Left unattended, our house smells a little musty. Old wood and brick with a basement prone to flooding contribute. Also, all those boys. And dogs. (Hopefully my boys won’t be offended by my grouping them with the pups.) I grew up in a house where the girl/boy ratio was 2:1. My father and grandfather were affectionate and loving, but quiet men. Their smells were alfalfa and oil. The smoky scent of welding rods when they came in from fixing a broken plow. Sometimes manure from the lot where we kept and fed the cattle. But I don’t remember musty. Maybe it was their staunch Mennonite roots. Cleanliness and godliness were on par with one another. I still get the two confused.
All of that to say, that when we have guests I like to have something cooking. I don’t particular enjoy the urgency I feel to dust and clean bathrooms and vacuum floors, but I like the baking. Baking soothes my soul. Concocting a big pot of soup generates another sort of pleasure (the smell of onions sauteing, mmmmm), but not quite on par with a tray full of flaky scones, a pan full of chewy brownies or freshly baked bread with real butter, hot from the oven.
G and I had some trouble getting along this morning. Nothing personal, just different agendas. His was the standard charge of “ow-si! dir! gig!” (translation: Outside! Dirt! Dig!), while I was insistent about getting the upstairs bathroom clean before my parents arrival. I’d rather not go into how many times I lost my temper or my patience; we both were tired, as his sleeping habit of waking and escaping continues to affect all of our sleep quotas. By the time nap came around, I was drifting to sleep myself, outside of his room. But the drive to bake got me into the kitchen, and within an hour, a dozen whole wheat pumpkin chocolate chip muffins were coming out of the oven. See the recipe below, from The Minimalist at the New York Times, Mark Bittman.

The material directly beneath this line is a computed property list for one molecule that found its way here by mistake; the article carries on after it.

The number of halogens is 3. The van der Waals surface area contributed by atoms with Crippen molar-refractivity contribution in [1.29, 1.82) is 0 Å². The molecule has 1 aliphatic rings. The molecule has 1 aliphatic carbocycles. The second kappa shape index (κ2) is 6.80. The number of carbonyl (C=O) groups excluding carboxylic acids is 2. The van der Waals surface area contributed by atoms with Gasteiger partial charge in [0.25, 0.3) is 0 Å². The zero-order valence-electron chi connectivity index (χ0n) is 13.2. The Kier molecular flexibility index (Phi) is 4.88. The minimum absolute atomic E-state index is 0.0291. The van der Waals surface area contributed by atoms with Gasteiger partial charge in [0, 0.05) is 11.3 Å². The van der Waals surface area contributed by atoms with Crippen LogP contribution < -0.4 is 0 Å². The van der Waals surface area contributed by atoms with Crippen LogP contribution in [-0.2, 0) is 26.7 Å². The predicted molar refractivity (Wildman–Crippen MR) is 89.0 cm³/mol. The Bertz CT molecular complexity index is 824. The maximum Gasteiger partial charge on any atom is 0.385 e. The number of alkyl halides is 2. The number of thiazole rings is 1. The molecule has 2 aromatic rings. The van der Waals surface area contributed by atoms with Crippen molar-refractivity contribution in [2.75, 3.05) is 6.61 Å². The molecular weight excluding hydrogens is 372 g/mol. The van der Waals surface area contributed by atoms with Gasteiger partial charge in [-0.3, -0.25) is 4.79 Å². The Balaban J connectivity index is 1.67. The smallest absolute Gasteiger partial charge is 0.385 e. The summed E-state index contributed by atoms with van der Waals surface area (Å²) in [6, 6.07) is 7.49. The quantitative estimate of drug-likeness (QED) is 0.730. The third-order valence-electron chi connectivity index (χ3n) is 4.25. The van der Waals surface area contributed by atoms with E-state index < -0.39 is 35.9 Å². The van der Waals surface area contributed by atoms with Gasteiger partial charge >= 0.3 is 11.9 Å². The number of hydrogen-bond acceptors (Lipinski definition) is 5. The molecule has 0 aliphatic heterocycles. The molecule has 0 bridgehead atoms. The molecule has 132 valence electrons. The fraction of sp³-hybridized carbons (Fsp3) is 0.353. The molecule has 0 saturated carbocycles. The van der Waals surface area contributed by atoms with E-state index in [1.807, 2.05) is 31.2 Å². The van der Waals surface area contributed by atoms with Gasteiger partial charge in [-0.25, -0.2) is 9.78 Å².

I came the closest to meditation I’ve been in weeks when the dishes were done, G was still asleep, and I had a few minutes before J had to be picked up from school. The house was silent, save for a simmering pot of chipotle pinto beans. Silence and nourishment and prayer all wrapped up in one steaming kettle of legumes.
1/2 cup melted butter, more for greasing tins
2 1/2 cups whole wheat flour, preferably pastry flour
3/4 to 1 cup sugar, depending on sweetness of fruit
2 teaspoons baking powder
1/4 teaspoon baking soda
1/4 teaspoon salt
1 cup mashed or puréed banana, sweet potato, apple, zucchini, cooked or canned pumpkin, or other fruits or vegetables
1 egg, beaten
1/2 cup buttermilk
1/2 to 1 cup chocolate chips, depending on your fancy
1. Preheat oven to 375 degrees and grease two 6-cup muffin tins or fill with liners. In a large bowl, mix together the flour, sugar, baking powder, baking soda and salt. In another bowl, whisk together the melted butter, banana, egg and buttermilk. Fold wet mixture into dry mixture, add chocolate chips and stir until just combined.
2. Fill muffin tins or liners; bake for about 25 to 30 minutes, or until muffins are puffed and turning golden brown on top. Serve warm if possible.
Yield: 12 muffins.
Note: This recipe makes Big Muffins. You have to fill each cup of the muffin tin to near-overflowing to use up all of the batter. If you want slightly smaller muffins use two tins, and the recipe will make about 16.